Long before the advent of socialism and communism in a world rapidly evolutionised by industrialisation, workers had to work for more than 16 hours a day. For the capitalists, ensuring maximum output from their worker was the prime objective, regardless of how it affected the individual in question.

May Day, or 1st May, is commemorated all around the world as International Labour Day or International Workers’ Day. To understand why it is celebrated through protests and through marches, one has to look at how the proletariat were first coerced to work under inhuman conditions. The 8-hour work shift that we see today didn’t happen through sheer circumstance, it was demanded… people fought for it.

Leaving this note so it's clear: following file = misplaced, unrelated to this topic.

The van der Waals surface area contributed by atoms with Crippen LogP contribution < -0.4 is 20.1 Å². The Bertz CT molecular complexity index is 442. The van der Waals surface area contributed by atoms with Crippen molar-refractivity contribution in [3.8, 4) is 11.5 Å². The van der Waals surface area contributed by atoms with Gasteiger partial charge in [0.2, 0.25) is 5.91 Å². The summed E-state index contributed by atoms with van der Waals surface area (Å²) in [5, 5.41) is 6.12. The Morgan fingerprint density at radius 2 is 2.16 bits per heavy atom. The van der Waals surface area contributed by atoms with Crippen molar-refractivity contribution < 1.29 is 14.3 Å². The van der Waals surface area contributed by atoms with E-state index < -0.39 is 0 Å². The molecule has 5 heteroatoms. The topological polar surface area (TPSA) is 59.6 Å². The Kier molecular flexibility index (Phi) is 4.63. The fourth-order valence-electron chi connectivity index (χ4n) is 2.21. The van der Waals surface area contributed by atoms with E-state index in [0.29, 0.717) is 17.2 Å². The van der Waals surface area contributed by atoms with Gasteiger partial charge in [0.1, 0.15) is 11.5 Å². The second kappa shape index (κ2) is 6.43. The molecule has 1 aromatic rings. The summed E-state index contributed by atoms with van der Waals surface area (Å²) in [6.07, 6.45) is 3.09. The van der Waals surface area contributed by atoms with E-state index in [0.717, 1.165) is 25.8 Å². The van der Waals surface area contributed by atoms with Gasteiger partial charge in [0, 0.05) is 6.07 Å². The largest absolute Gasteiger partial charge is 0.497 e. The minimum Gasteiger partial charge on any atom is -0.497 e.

May Day commemorates the Haymarket affair which took place in Chicago, US in 1886. In October 1884, the Federation of Organised Trades and Labour Unions of the United States and Canada decided that May 1, 1886 would become the first day when workers will be granted an 8-hour work shift.

Celebrating the victory of the working class, the socialists and communists chose May 1 as International Labour Day.

Due to the imbalance still present due to globalisation, intense protests are witnessed on May 1 around the globe. Although week-long projects and long working hours are still a cause of concern for those fighting for labour rights, the area for exploitation have expanded and so has the anger of the labourer.

First Published | 1 May 2017 1:34 PM
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